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Browsing named entities in Rebellion Record: a Diary of American Events: Documents and Narratives, Volume 10. (ed. Frank Moore). You can also browse the collection for Clark (North Carolina, United States) or search for Clark (North Carolina, United States) in all documents.

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to the coast, but would be treated with all possible kindness, as the regiment had been so long in the state, guarding the frontier from the inroads of the Camanche Indians; so, with these promises in view, and the hopes of hearing from, and perhaps seeing, dear friends at home, we thought nothing of the long and wearisome march before us. But the sequel will show how bitterly we were betrayed by the traitor Twiggs and his worthless confederates. Everything went on well until we got to Fort Clark, the nearest military post to the settlements, where we heard it announced that the Texans intended to make us all prisoners as soon as we got some forty or fifty miles farther down the country. This we did not believe, and even if we had it was then too late to turn back; so we pushed boldly on until we reached a little town called Castreville, where the people (principally Germans) assured us we would be met the next day by a large force, and have to surrender or fight. Well, I can ass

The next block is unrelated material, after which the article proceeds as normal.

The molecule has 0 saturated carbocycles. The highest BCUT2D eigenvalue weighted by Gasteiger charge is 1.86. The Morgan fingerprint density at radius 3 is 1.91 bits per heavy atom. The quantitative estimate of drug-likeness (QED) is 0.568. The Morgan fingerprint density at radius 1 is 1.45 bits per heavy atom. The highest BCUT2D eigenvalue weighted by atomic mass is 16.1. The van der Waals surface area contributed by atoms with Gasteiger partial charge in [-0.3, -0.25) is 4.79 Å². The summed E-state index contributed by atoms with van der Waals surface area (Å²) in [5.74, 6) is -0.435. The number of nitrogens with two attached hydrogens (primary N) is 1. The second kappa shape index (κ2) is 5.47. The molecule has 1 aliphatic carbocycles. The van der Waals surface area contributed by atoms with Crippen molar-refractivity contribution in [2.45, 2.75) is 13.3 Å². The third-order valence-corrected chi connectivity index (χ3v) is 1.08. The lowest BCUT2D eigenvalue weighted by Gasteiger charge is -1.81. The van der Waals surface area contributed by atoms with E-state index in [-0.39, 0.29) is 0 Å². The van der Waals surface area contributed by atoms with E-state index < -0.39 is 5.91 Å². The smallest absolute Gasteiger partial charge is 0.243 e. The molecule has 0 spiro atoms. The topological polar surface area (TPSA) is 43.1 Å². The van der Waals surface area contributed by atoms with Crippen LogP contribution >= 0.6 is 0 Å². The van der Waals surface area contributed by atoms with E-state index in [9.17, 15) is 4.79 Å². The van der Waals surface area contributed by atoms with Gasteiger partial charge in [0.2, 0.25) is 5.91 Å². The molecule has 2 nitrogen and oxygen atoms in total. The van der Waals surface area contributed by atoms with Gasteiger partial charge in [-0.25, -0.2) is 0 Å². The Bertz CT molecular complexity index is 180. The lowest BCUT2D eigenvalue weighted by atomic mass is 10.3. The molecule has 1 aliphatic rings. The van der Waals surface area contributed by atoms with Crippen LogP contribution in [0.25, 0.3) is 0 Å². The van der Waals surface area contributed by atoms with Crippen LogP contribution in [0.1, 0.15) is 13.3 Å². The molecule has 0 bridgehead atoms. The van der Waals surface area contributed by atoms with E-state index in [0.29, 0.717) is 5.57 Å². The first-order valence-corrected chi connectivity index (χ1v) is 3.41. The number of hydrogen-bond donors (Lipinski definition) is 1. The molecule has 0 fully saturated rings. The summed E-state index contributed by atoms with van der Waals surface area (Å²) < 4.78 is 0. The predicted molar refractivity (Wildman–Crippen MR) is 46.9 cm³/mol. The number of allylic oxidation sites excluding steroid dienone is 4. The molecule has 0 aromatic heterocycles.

t upon the branches of the Missouri, and for three successive evenings cannon were fired and signal rockets sent up, in the vain hope that General Sully might be within answering distance; and on the first instant, after thoroughly destroying the stuff abandoned by the Indians, the camp was broken up, and the expeditionary force again in motion, homeward bound. The point on the Missouri reached by General Sibley, was in latitude 46° 42′, longitude 100° 35′, about forty miles by land below Fort Clark. The distance from Fort Snelling, by line of march, was made by Colonel Crooks to be five hundred and eight-five miles. A detailed narrative.--the battle of the Big Mound. On the twenty-fourth of July, about one o'clock, as the column was moving along the western base of a great hill or ridge of the Coteau Missouri, scouts who were in the advance returned with the report that we were in the immediate vicinity of a large camp of Indians. Other scouts came who had seen the Indians, a<